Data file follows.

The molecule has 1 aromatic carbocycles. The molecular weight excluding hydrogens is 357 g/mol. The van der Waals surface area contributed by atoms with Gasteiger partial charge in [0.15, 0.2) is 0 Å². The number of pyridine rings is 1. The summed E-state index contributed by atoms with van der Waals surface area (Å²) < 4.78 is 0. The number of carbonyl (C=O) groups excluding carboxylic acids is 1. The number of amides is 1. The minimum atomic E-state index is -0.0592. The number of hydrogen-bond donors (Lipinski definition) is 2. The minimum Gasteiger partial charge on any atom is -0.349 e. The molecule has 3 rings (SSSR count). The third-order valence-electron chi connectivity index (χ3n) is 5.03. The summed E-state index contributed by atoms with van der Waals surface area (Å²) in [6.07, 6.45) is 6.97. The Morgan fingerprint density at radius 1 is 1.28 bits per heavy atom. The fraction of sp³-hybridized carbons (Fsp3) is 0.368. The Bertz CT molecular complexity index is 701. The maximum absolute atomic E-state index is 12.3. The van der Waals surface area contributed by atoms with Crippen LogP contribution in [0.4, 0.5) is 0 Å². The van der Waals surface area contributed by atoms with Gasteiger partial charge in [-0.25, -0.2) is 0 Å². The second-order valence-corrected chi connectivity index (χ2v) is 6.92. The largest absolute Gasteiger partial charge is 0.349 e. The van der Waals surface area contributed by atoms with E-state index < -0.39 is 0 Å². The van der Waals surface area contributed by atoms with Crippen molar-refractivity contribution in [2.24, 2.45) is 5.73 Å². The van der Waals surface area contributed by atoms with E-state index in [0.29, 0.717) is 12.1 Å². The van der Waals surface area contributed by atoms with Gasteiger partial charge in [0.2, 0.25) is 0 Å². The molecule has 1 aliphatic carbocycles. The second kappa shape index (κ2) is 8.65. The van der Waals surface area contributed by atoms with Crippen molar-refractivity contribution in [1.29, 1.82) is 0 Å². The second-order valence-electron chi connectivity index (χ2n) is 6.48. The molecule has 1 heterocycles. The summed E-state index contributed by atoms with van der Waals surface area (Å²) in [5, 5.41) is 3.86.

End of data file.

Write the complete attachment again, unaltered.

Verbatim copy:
The molecule has 1 aromatic carbocycles. The molecular weight excluding hydrogens is 357 g/mol. The van der Waals surface area contributed by atoms with Gasteiger partial charge in [0.15, 0.2) is 0 Å². The number of pyridine rings is 1. The summed E-state index contributed by atoms with van der Waals surface area (Å²) < 4.78 is 0. The number of carbonyl (C=O) groups excluding carboxylic acids is 1. The number of amides is 1. The minimum atomic E-state index is -0.0592. The number of hydrogen-bond donors (Lipinski definition) is 2. The minimum Gasteiger partial charge on any atom is -0.349 e. The molecule has 3 rings (SSSR count). The third-order valence-electron chi connectivity index (χ3n) is 5.03. The summed E-state index contributed by atoms with van der Waals surface area (Å²) in [6.07, 6.45) is 6.97. The Morgan fingerprint density at radius 1 is 1.28 bits per heavy atom. The fraction of sp³-hybridized carbons (Fsp3) is 0.368. The Bertz CT molecular complexity index is 701. The maximum absolute atomic E-state index is 12.3. The van der Waals surface area contributed by atoms with Crippen LogP contribution in [0.4, 0.5) is 0 Å². The van der Waals surface area contributed by atoms with Gasteiger partial charge in [-0.25, -0.2) is 0 Å². The second-order valence-corrected chi connectivity index (χ2v) is 6.92. The largest absolute Gasteiger partial charge is 0.349 e. The van der Waals surface area contributed by atoms with E-state index < -0.39 is 0 Å². The van der Waals surface area contributed by atoms with Crippen molar-refractivity contribution in [2.24, 2.45) is 5.73 Å². The van der Waals surface area contributed by atoms with E-state index in [0.29, 0.717) is 12.1 Å². The van der Waals surface area contributed by atoms with Gasteiger partial charge in [0.2, 0.25) is 0 Å². The molecule has 1 aliphatic carbocycles. The second kappa shape index (κ2) is 8.65. The van der Waals surface area contributed by atoms with Crippen molar-refractivity contribution in [1.29, 1.82) is 0 Å². The second-order valence-electron chi connectivity index (χ2n) is 6.48. The molecule has 1 heterocycles. The summed E-state index contributed by atoms with van der Waals surface area (Å²) in [5, 5.41) is 3.86.